So you know we like old German cars, and you may know that we (at least I) like some of those cars best when they burn diesel fuel. But what if you combined (arguably) the best that the American luxury car industry had to offer with the glorious, if loud-ish, efficiency of a German inline-six diesel? German precision and American plush? It might just work – and this 1984 Lincoln Continental Givenchy Diesel in Gloversville, NY for $6,500 could just be the ticket to finding out.
Mercedes-Benz first proved to the motoring public that you could have both luxury and diesel efficiency in the same car with the late-1970s introduction of the W116 300SD turbodiesel. They took the short-wheelbase S-class sedan of the time and plunked a turbocharged version of the existing 3.0 OM617 inline-5 diesel into it. This was after extensive testing of the concept in platforms including the C-111 supercar. The car sold well AND helped the good folks at Mercedes-Benz bring up their corporate average fuel economy (CAFE) numbers while performing nearly as well as the EPA/DOT-strangled sixes they offered at the time. So it was no surprise that the same motor found its way into the newer W126 S-Class as well as the venerable W123 range including coupes sedans, and wagons. Yup – diesel engines became part of the luxury lifestyle in the U.S. thanks to the folks at Mercedes.
General Motors saw this happening, but instead of buying motors from the Germans or investing heavily in real R&D, they took a few of their existing V6s and V8s, made a few tweaks, and released some of the worst and most unreliable diesel motors ever. I kid you not. You can still find them out there today, but my advice to you is run away – fast. Power from the GM Diesels ranged from 85-120hp and 160-220 lb-ft of torque – but that’s not the whole story. Failures from these motors included head bolts, fuel system seals, and timing chains compounded by transmission problems at the same time. Many GM diesels owners replaced them with gas engines, while others just scrapped the whole car. There were class action lawsuits and all that, but that’s an article for another day. Later GM diesels were more reliable, but by then the ship had sailed. Ford – well, Lincoln to be specific – sat back and munched on their popcorn while this all went down. As they came to the realization that perhaps there was something to this diesel car thing (probably about 4 years too late), they took a slightly different approach.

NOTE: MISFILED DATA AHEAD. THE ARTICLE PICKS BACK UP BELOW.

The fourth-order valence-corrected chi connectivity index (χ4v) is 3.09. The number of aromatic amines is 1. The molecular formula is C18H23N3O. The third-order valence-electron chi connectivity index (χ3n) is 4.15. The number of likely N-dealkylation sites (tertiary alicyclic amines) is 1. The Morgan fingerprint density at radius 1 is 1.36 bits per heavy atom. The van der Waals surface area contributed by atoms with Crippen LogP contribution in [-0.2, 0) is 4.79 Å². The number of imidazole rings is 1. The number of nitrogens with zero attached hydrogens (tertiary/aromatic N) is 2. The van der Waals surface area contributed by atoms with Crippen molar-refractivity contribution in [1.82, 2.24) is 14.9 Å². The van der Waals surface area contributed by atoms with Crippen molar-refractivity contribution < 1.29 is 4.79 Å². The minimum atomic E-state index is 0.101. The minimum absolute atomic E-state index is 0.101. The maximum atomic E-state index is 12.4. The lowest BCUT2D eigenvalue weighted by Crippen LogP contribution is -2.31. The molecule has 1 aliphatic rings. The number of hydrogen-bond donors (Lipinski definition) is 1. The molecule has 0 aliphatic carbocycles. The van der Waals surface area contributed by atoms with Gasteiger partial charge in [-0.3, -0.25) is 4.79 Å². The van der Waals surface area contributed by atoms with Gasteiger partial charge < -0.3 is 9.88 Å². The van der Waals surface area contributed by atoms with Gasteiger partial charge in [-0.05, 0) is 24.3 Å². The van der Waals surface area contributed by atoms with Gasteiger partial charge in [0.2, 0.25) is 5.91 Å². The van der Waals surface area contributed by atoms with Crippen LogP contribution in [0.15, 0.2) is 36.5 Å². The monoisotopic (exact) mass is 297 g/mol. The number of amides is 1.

Lincoln introduced their relatively sleek and aerodynamic front-engine, rear wheel drive seventh generation Continental in 1982 – a modern car in front of a long legacy of traditional long-hood boulevardiers with even longer doors. In fact, the new Continental, like its 2-door Mark VII stablemate, was built on the same Ford Fox platform as served as the base for Mustangs – along with a lot of other cars from Dearborn – for literally decades. Smooth and swooping, the new Conti embraced what Ford (and a lot of others) were doing at the time: crafting sheetmetal approximating used bars of soap – all in the name of aerodynamic efficiency, of course. While not as slippery as the forthcoming Taurus, it wasn’t too shabby. The designers did manage to work in a “bustle back” similar to, but less pronounced than, the contemporary Cadillac Seville while at the same time they managed to incorporate the traditional Continental “hump” – although it was pretty far removed from the days when it housed a spare wheel.